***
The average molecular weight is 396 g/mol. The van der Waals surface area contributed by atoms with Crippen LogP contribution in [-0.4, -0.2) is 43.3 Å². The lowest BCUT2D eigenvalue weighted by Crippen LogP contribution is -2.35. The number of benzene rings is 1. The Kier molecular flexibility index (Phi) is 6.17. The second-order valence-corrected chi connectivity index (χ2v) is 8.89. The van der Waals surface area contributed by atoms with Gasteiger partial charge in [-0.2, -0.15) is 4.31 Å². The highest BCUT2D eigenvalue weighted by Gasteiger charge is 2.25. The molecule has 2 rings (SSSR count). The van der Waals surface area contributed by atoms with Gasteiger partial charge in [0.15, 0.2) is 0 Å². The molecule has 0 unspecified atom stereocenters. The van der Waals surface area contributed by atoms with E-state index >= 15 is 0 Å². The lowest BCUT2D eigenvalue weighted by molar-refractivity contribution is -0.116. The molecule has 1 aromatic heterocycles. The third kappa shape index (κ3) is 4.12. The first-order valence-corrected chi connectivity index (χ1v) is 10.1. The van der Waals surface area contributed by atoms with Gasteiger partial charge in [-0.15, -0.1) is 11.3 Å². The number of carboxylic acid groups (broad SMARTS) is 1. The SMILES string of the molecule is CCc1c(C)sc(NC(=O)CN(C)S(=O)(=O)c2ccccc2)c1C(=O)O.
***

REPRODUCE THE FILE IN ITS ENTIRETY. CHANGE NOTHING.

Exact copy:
The average molecular weight is 396 g/mol. The van der Waals surface area contributed by atoms with Crippen LogP contribution in [-0.4, -0.2) is 43.3 Å². The lowest BCUT2D eigenvalue weighted by Crippen LogP contribution is -2.35. The number of benzene rings is 1. The Kier molecular flexibility index (Phi) is 6.17. The second-order valence-corrected chi connectivity index (χ2v) is 8.89. The van der Waals surface area contributed by atoms with Gasteiger partial charge in [-0.2, -0.15) is 4.31 Å². The highest BCUT2D eigenvalue weighted by Gasteiger charge is 2.25. The molecule has 2 rings (SSSR count). The van der Waals surface area contributed by atoms with Gasteiger partial charge in [0.15, 0.2) is 0 Å². The molecule has 0 unspecified atom stereocenters. The van der Waals surface area contributed by atoms with E-state index >= 15 is 0 Å². The lowest BCUT2D eigenvalue weighted by molar-refractivity contribution is -0.116. The molecule has 1 aromatic heterocycles. The third kappa shape index (κ3) is 4.12. The first-order valence-corrected chi connectivity index (χ1v) is 10.1. The van der Waals surface area contributed by atoms with Gasteiger partial charge in [-0.15, -0.1) is 11.3 Å². The number of carboxylic acid groups (broad SMARTS) is 1. The SMILES string of the molecule is CCc1c(C)sc(NC(=O)CN(C)S(=O)(=O)c2ccccc2)c1C(=O)O.